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The New York–based artist and musician Laurie AndersonShe announced that she would not be accepting a position of visiting professor at the Folkwang University of the Arts of Essen, Germany. This was due to the scrutiny surrounding her views about Palestine.
Earlier this month, the school announced that Anderson, who has produced such works as the hit 1981 song “O Superman,” had been appointed its Pina Bausch Professor, a position named after a famed dancer. Since that announcement, however, the school has reneged, citing that Anderson had signed a contract. A 2021 open letter that calls for support for Palestine.
“To frame this as a war between two equal sides is false and misleading,” the letter reads. “Israel is the colonizing power. Palestine is colonized. This is not a conflict: this is apartheid.”
Moreover, the letter continues, “We have seen how governments in Europe and beyond recently have instated policies of open censorship, and fostered a culture of self-censorship, towards Palestinian solidarity. It is cynical to equate legitimate criticism of Israel’s policies towards Palestinians and the State of Israel with antisemitism. Racism and hate, including antisemitism and other forms of hatred, are unacceptable in the Palestinian struggle. It is time to stand up to these tactics of silencing and overcome them.”
She was among thousands of artists who signed the letter. These included Nan Goldin and Simone Leigh.
The Folkwang University of the Arts published a press release on Friday. Press releaseAnderson will no longer be working at the school as of April 1, according to the release. Specifically, the release claimed that the letter “takes up boycott demands from the anti-Israel BDS movement,” even though neither the movement itself nor a boycott of Israel are ever mentioned in the text. In Germany, BDS is a controversial issue, with some politicians trying to make it illegal.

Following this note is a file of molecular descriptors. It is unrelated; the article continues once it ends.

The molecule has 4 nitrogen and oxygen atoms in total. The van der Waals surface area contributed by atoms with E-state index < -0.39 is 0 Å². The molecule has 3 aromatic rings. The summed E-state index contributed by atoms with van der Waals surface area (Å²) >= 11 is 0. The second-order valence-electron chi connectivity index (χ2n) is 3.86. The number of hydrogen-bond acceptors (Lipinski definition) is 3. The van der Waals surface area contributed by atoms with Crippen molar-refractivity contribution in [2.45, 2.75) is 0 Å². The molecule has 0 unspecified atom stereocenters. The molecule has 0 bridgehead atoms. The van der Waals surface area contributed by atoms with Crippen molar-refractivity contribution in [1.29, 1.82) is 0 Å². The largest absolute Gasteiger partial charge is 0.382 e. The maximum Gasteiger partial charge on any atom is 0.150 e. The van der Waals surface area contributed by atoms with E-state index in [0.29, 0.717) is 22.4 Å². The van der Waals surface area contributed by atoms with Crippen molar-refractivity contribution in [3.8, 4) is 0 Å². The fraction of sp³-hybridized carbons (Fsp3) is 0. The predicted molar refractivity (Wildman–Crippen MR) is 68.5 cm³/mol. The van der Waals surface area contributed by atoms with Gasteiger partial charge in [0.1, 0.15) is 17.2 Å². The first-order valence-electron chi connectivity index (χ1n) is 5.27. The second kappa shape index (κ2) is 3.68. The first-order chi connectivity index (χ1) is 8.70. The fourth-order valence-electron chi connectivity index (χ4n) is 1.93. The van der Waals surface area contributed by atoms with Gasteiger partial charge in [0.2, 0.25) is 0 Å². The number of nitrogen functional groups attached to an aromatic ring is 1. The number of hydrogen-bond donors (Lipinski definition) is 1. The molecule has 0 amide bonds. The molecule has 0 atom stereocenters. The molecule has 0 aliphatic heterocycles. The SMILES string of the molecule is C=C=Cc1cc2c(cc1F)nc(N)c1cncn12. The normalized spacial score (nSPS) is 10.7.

“For me the question isn’t whether my political opinions have shifted,” Anderson said in a statement. “The real question is this: Why is this question being asked in the first place? This is why I have decided to withdraw from the project. My colleagues at the University and the Pina Bausch Foundation have discussed this with me at great length and we have jointly decided this is the best way forward.”
In its release, the university said the decision came amid “the context of the current discourse about freedom of art and freedom of expression.”
It was the latest in a series of events that have impacted the art scene, which has been shook by the Hamas attack on October 7. Many artists who express pro-Palestine views face the prospect Exhibitions cancelledYou can also find out more about the following: Opportunities withdrawn.
Berlin tried to implement a clause that would prevent pro-Palestine musicians from receiving funding earlier this month. After mass protests The funding clause was eventually repealed.